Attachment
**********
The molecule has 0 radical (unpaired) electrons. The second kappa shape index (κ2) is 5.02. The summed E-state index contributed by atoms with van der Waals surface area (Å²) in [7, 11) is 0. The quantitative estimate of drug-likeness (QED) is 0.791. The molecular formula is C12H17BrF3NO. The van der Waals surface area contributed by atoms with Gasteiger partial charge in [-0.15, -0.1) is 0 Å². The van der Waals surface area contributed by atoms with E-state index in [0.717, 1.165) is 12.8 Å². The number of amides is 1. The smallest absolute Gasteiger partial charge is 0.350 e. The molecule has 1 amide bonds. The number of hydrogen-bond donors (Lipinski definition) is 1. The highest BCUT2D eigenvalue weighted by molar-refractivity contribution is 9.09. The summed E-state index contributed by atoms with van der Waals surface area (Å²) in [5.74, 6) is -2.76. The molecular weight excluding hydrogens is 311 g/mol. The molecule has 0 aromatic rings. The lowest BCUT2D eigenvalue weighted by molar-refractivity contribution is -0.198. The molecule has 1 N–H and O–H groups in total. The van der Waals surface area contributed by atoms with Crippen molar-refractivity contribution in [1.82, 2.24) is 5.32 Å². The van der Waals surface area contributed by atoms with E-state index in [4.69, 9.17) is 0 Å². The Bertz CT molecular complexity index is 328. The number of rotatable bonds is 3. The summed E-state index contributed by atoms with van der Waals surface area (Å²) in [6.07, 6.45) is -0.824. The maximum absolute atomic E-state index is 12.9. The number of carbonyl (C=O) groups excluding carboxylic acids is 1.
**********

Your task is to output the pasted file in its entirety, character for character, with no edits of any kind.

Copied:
The molecule has 0 radical (unpaired) electrons. The second kappa shape index (κ2) is 5.02. The summed E-state index contributed by atoms with van der Waals surface area (Å²) in [7, 11) is 0. The quantitative estimate of drug-likeness (QED) is 0.791. The molecular formula is C12H17BrF3NO. The van der Waals surface area contributed by atoms with Gasteiger partial charge in [-0.15, -0.1) is 0 Å². The van der Waals surface area contributed by atoms with E-state index in [0.717, 1.165) is 12.8 Å². The number of amides is 1. The smallest absolute Gasteiger partial charge is 0.350 e. The molecule has 1 amide bonds. The number of hydrogen-bond donors (Lipinski definition) is 1. The highest BCUT2D eigenvalue weighted by molar-refractivity contribution is 9.09. The summed E-state index contributed by atoms with van der Waals surface area (Å²) in [5.74, 6) is -2.76. The molecular weight excluding hydrogens is 311 g/mol. The molecule has 0 aromatic rings. The lowest BCUT2D eigenvalue weighted by molar-refractivity contribution is -0.198. The molecule has 1 N–H and O–H groups in total. The van der Waals surface area contributed by atoms with Crippen molar-refractivity contribution in [1.82, 2.24) is 5.32 Å². The van der Waals surface area contributed by atoms with E-state index in [4.69, 9.17) is 0 Å². The Bertz CT molecular complexity index is 328. The number of rotatable bonds is 3. The summed E-state index contributed by atoms with van der Waals surface area (Å²) in [6.07, 6.45) is -0.824. The maximum absolute atomic E-state index is 12.9. The number of carbonyl (C=O) groups excluding carboxylic acids is 1.